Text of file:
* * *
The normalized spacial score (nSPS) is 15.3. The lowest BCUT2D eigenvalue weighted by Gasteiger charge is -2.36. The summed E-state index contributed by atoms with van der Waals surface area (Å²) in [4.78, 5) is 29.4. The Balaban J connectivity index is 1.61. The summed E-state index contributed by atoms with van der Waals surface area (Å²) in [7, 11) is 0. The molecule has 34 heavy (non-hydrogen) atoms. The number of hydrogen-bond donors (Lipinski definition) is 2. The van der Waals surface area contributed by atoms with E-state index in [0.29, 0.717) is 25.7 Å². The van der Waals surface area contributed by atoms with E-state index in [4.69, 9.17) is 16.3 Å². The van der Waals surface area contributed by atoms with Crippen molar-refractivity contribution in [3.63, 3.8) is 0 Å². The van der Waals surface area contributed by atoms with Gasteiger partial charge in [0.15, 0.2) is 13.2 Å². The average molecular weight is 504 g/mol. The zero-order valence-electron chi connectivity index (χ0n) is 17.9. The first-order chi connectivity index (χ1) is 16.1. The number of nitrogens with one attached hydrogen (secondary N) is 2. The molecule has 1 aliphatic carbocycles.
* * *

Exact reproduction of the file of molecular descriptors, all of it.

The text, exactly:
The normalized spacial score (nSPS) is 15.3. The lowest BCUT2D eigenvalue weighted by Gasteiger charge is -2.36. The summed E-state index contributed by atoms with van der Waals surface area (Å²) in [4.78, 5) is 29.4. The Balaban J connectivity index is 1.61. The summed E-state index contributed by atoms with van der Waals surface area (Å²) in [7, 11) is 0. The molecule has 34 heavy (non-hydrogen) atoms. The number of hydrogen-bond donors (Lipinski definition) is 2. The van der Waals surface area contributed by atoms with E-state index in [0.29, 0.717) is 25.7 Å². The van der Waals surface area contributed by atoms with E-state index in [4.69, 9.17) is 16.3 Å². The van der Waals surface area contributed by atoms with Crippen molar-refractivity contribution in [3.63, 3.8) is 0 Å². The van der Waals surface area contributed by atoms with Gasteiger partial charge in [0.15, 0.2) is 13.2 Å². The average molecular weight is 504 g/mol. The zero-order valence-electron chi connectivity index (χ0n) is 17.9. The first-order chi connectivity index (χ1) is 16.1. The number of nitrogens with one attached hydrogen (secondary N) is 2. The molecule has 1 aliphatic carbocycles.